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PORTLAND, Maine — Hedda Campbell was a server at one of Maine’s most popular restaurants. Her job might be offered back soon. She wonders if returning is worth it.
“I can’t control what every customer is doing outside of the restaurant,” said Campbell, who worked at Central Provisions in Portland’s Old Port. “What’s the point of opening right now?”
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Restaurant owners around the state are beginning to offer jobs back to servers, bartenders and cashiers laid off at the outset of the pandemic. The state cleared restaurants to reopen to limited dine-in service in 12 mostly rural counties on Monday. Eateries in Cumberland, Penobscot, York and Androscoggin will be able to open on June 1 under strict health guidelines.
While most are seeking a return to normalcy, many restaurateurs also have financial incentives. Nearly two-thirds of Maine businesses have received loans under the federal Paycheck Protection Program, according to the U.S. Census Bureau. The program stipulates that staff whose salary was covered under the loans must be rehired by June 30 for loans to be forgiven.
The motivations for servers, bartenders and cashiers have in returning to their jobs are not as clear. Facing a compromised tourist season, many believe their old jobs will fundamentally change, with fewer hours, more busywork and less business.
That would bring fewer tips, a problem among workers who rely on them to supplement a subminimum wage. Most of them, like Campbell, are also receiving unemployment benefits beefed up by a bonus of $600 weekly from the federal government that will last through July.
Others are in tighter spots. Before losing full-time work to the virus, Chrissy Vining could make a decent amount of money waiting tables at her old restaurant job. The Auburn mother of three would check in near dawn and leave at 2 p.m., going home with between $150 and $200 in tips along with her $6 per hour base wage.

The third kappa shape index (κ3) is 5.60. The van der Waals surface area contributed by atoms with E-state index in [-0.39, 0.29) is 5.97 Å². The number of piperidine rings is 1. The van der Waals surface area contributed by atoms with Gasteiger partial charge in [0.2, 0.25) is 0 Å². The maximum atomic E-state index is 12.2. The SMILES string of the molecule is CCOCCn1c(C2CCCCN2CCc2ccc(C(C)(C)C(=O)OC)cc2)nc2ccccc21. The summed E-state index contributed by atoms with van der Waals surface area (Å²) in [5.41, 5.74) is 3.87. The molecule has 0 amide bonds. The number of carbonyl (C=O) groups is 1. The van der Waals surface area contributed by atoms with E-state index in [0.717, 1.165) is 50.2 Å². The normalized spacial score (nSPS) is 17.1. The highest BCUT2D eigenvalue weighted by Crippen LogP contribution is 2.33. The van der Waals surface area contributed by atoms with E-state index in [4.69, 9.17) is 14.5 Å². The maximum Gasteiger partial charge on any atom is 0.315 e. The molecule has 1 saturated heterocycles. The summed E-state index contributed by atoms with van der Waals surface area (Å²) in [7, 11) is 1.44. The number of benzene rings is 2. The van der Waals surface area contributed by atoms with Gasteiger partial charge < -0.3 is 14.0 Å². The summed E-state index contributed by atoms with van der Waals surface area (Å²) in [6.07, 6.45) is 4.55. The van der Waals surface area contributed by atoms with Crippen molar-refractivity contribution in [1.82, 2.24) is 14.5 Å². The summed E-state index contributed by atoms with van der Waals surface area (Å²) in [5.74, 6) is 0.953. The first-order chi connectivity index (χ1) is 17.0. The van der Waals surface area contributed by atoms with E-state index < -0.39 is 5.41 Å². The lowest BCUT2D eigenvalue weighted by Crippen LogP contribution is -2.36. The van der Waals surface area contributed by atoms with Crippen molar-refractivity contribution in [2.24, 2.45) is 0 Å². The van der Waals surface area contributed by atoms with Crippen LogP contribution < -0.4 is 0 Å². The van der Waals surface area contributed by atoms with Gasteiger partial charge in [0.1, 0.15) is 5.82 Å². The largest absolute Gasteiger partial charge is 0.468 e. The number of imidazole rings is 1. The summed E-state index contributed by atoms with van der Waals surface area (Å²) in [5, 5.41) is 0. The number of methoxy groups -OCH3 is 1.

Last week, the owner of Vining’s restaurant called her to offer her job back. Vining declined. Her husband works late hours in an essential industry and childcare is costly to find. She compared the push to restore the economy to “stopping your antibiotics as soon as you feel better.”
Though Vining reported to the Maine Department of Labor that she had turned down work, her application was accepted because she has been unable to find adequate childcare. She began receiving $131 per week in unemployment benefits last week, plus the $600 bonus. But when July comes, she doesn’t know what she will do.
In contrast, Landyn Severino is ready to return to work. The bar manager at Sportsman’s Kitchen and Keg, a bistro her family owns in Sebago, has been helping out with the restaurant’s limited takeout capacity, but is ready to return to full operations come June.
Severino, a single mother of a 3-year-old from Windham, struggled to get benefits for weeks, finally securing them last week. But she has no problem coming off unemployment to go back to full-time work. In June, Severino plans to be behind the bar.
“I’ll take the risk of maybe losing some income to start life again,” Severino said, adding that she’s invested in the wellbeing of her family’s business.
Managing transmission of the virus is a “personal choice for people,” Severino said. The restaurant plans to remove bar seats, allowing patrons to establish distance. It does plan to regulate masks as long as customers “respect other people and their decisions,” she said.
Campbell doesn’t have expenses like childcare or mortgage to worry about. She recognizes that her situation might not be as dire as others in the industry, but she’s pretty stressed about what happens next.
She sees the moment as a chance for the industry to adapt their business models to make sure everyone gets what they need — and safely. She hoped the pandemic would incentivize restaurants to close the pay gaps between different kinds of workers.
“Maybe this means that everybody that works at a restaurant makes the same amount of money,” she said. “That would mean that I’d make less, but overall I think it would be a positive change.”
Watch: The risks associated with reopening rural parts of the state